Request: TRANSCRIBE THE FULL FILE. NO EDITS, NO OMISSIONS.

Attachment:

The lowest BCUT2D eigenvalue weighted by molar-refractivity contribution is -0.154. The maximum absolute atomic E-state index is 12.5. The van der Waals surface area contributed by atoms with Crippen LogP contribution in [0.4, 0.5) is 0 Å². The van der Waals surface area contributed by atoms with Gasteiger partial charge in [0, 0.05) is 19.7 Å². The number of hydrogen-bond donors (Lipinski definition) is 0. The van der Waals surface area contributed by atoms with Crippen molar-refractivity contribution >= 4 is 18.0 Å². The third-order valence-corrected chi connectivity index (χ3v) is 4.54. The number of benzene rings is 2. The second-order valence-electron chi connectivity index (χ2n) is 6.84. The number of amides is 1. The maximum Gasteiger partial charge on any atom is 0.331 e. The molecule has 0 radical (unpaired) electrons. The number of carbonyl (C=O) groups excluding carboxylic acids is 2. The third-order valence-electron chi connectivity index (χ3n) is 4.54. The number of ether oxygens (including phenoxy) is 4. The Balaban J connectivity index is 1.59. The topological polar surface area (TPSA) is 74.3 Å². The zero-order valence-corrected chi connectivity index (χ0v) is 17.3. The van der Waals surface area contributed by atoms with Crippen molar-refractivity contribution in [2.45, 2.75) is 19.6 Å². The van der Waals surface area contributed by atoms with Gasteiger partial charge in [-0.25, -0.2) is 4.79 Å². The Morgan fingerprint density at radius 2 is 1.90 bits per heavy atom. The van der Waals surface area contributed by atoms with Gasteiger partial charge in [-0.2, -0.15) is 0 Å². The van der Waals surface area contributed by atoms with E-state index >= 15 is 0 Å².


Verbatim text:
The lowest BCUT2D eigenvalue weighted by molar-refractivity contribution is -0.154. The maximum absolute atomic E-state index is 12.5. The van der Waals surface area contributed by atoms with Crippen LogP contribution in [0.4, 0.5) is 0 Å². The van der Waals surface area contributed by atoms with Gasteiger partial charge in [0, 0.05) is 19.7 Å². The number of hydrogen-bond donors (Lipinski definition) is 0. The van der Waals surface area contributed by atoms with Crippen molar-refractivity contribution >= 4 is 18.0 Å². The third-order valence-corrected chi connectivity index (χ3v) is 4.54. The number of benzene rings is 2. The second-order valence-electron chi connectivity index (χ2n) is 6.84. The number of amides is 1. The maximum Gasteiger partial charge on any atom is 0.331 e. The molecule has 0 radical (unpaired) electrons. The number of carbonyl (C=O) groups excluding carboxylic acids is 2. The third-order valence-electron chi connectivity index (χ3n) is 4.54. The number of ether oxygens (including phenoxy) is 4. The Balaban J connectivity index is 1.59. The topological polar surface area (TPSA) is 74.3 Å². The zero-order valence-corrected chi connectivity index (χ0v) is 17.3. The van der Waals surface area contributed by atoms with Crippen molar-refractivity contribution in [2.45, 2.75) is 19.6 Å². The van der Waals surface area contributed by atoms with Gasteiger partial charge in [-0.25, -0.2) is 4.79 Å². The Morgan fingerprint density at radius 2 is 1.90 bits per heavy atom. The van der Waals surface area contributed by atoms with Gasteiger partial charge in [-0.2, -0.15) is 0 Å². The van der Waals surface area contributed by atoms with E-state index >= 15 is 0 Å².